“One of the things that’s very frustrating on the distributor end of the equation is that we tend to look out much ‘longer term’ because of our customers or our partners or other entities. However, the electrical manufacturers are focused on monthly and quarterly results so they make decisions about staffing, support, budgets, and other key points off this very short-term thinking. Somehow – and I know that I can’t personally change this – we have to get our manufacturer-partners more in tune with longer-term strategies and away from, ‘How do we stock up on this item so that we can hit our numbers for the month or for the quarter?'”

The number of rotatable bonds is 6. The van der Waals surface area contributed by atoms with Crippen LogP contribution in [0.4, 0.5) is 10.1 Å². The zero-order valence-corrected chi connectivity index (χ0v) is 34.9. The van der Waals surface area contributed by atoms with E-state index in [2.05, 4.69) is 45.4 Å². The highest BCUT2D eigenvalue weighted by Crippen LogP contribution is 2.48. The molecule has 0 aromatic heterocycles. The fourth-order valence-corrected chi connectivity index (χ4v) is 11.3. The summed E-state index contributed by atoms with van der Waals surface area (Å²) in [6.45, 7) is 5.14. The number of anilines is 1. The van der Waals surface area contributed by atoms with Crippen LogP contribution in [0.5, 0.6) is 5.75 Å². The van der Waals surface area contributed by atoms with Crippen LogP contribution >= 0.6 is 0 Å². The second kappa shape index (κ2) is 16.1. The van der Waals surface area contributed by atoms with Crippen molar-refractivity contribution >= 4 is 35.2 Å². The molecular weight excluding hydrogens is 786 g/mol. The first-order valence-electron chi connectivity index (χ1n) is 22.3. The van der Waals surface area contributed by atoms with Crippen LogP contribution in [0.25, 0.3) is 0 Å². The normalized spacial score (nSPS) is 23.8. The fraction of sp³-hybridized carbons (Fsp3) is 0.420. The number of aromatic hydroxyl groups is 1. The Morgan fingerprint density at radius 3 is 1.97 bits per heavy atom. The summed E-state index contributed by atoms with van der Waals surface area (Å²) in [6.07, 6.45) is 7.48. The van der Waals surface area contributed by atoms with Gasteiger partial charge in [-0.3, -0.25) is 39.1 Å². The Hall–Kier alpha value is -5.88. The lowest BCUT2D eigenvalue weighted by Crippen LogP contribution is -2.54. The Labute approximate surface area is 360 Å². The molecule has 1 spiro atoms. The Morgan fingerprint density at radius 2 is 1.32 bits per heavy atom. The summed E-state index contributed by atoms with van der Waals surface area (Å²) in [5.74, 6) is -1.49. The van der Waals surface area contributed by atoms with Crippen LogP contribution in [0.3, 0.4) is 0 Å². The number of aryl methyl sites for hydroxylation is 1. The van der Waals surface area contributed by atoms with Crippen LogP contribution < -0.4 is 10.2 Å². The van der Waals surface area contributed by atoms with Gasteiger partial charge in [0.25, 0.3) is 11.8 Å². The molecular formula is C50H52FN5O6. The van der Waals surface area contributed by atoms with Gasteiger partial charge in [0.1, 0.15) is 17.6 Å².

“There has to be a better way of sharing information with other top-tier distributors from around the country. When I attend an NAED conference or our buying group meetings, I want to be able to network with the best-of-the-best from around the country. I’m not competing with these individuals, but they have figured out issues that I may be struggling with. Or, they may be able to share ideas that I haven’t even thought of. This not only helps my company, but it also allows me to share my own ideas with them. It’s a win-win situation; the tide rises and all boats go higher. Unfortunately, this isn’t how it works. When I attend conferences, most everyone is there to meet with their suppliers and try to leverage those suppliers for better pricing or target programs (or, just go to dinner or play golf). They don’t want to take the time to sit in a room for a couple of hours and pick the brains of some non-competing distributors. In many cases, at conferences where there are 200 distributors in attendance, I find myself sitting in roundtable meetings with six other distributors. Where are the 194 other companies? People just don’t take the time to network anymore like they used to.”